Orchid Paulmeier tapped her foot up and down on the floor.
She stood near the end of the bar on Friday, her pink “Hot Mama” shirt clashing with One Hot Mama’s – her restaurant’s – black ceiling and low light. A man walked up to her, handed her a cookie sheet.
“I’d say ‘Good luck out there,’ but I know you’re gonna wipe up,” he said.
“Oh, I hope so,” Paulmeier said. “That’s the pressure of it, you know? Like Wingfest wasn’t so bad because I didn’t win anything last year – I didn’t even place. So I was back (this year) with a vengeance. For four years straight I won. So this year was just, like, ‘I gotta win it.’”
“Well,” the man said, “the rib thing – you’re like the Rocky Balboa of ribs.”
Paulmeier is prepping for an upcoming rib competition. She’d smoked a rack for the man with the cookie sheet – a photographer, tasked with making her food look even better. A challenge, perhaps, considering Paulmeier’s chops: successful restauranteur who might sell 500 pounds of meat and 2,000 chicken wings in a single day; Food Network star; and, soon, guest chef at the James Beard House in New York City.
Paulmeier is one of four South Carolina chefs named to the South Carolina Chef Ambassador program, an initiative developed by Gov. Nikki Haley and Chef Brandon Velie, according to a news release from the South Carolina Department of Parks, Recreation and Tourism. The program is designed to showcase the Palmetto State’s food culture and travel appeal in other parts of the country, in hopes of driving more tourists to the state. In August, the Department of Parks, Recreation and Tourism will host an event featuring Paulmeier and her fellow ambassadors at the James Beard House.
“It’s like the Oscars of food,” Paulmeier said, referring to the James Beard Foundation, which gives out the country’s top culinary awards.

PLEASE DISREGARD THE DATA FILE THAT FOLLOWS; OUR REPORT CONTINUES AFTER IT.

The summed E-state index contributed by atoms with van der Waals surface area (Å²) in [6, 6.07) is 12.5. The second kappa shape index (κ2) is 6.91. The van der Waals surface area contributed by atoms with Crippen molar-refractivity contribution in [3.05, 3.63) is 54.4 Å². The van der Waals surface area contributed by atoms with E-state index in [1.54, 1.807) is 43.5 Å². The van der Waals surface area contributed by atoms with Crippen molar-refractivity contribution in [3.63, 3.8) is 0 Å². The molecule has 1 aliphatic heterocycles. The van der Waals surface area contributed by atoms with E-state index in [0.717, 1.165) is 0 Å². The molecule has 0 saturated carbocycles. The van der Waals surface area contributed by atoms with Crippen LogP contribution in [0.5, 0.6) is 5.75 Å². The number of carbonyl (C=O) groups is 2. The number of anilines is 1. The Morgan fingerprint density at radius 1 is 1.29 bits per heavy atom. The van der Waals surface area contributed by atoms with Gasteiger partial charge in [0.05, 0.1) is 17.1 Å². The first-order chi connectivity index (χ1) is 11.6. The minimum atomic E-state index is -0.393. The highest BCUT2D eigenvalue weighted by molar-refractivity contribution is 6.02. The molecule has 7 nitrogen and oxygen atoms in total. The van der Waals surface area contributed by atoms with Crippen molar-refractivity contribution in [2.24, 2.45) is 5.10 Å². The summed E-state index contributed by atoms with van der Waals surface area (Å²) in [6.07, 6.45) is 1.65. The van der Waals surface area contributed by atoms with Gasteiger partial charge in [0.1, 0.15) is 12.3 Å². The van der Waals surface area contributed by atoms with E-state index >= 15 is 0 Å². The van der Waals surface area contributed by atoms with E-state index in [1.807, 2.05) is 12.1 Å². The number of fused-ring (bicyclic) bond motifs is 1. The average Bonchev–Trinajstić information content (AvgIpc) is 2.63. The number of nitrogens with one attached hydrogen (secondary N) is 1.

The foundation operates the James Beard House, which carefully selects who can cook there. According to foundation’s website, guest chefs are invited to the house because they have, among other things, a “national or regional reputation, as evidenced by press and resume/biography.”
Paulmeier’s story began in Chicago, where she lived for over 20 years. Her parents – a nurse and an engineer – left the Philippines and raised her in the Windy City. She’s a Chicago Cubs fan, and a fan Uno’s pizza. She likes Italian beef and hot dogs, both from Widen’s.
“We’ll literally drive there straight from the airport,” she said.
She married her high school sweetheart, and the couple has three teenagers. She opened the first One Hot Mama’s in Bluffton in 2003, but sold it after she opened her current location on Greenwood Drive in Hilton Head in 2007. She was a finalist on Season 7 of Food Network Star in 2011.
“I’d like to get on another TV show, but I gotta find one that fits,” she said. “Who wouldn’t wanna go back on Food Network and compete for something?”
She’s also hoping to open a One Hot Mama’s in Bluffton, and to franchise the restaurant – that’s always been the goal, she said.
As for the meal she’ll soon cook at the James Beard House, she can’t say much. The menu’s been finished for over a month, she said. It’ll feature some local grains trying to make a comeback. Jimmy Red Corn Grits out of Edisto, she said. African Runner Peanuts that’ll be used in a sauce.
That’s all she could say – and August is a long time away.
On Friday, she was busy filling catering and other food orders. A clipboard crammed with about 20 pieces of paper dictated her day. Not much time to sit down and talk at the bar.
At the end of the bar at One Hot Mama’s, Paulmeier laughed at the “Rocky Balboa of ribs” remark.
“Hey, he finally won an Oscar, right?” she said. “So we’re good.”
The man laughed, then left.
A customer who overheard the exchange asked her a question.
“I won four straight (Wingfests), then last year nothing, not even a second place,” she said, answering him. “And then this year we won first judge’s choice.”
“So you’re back?” the customer said.
“Always,” she said as she laughed. “Even when I’m not, I think I am.”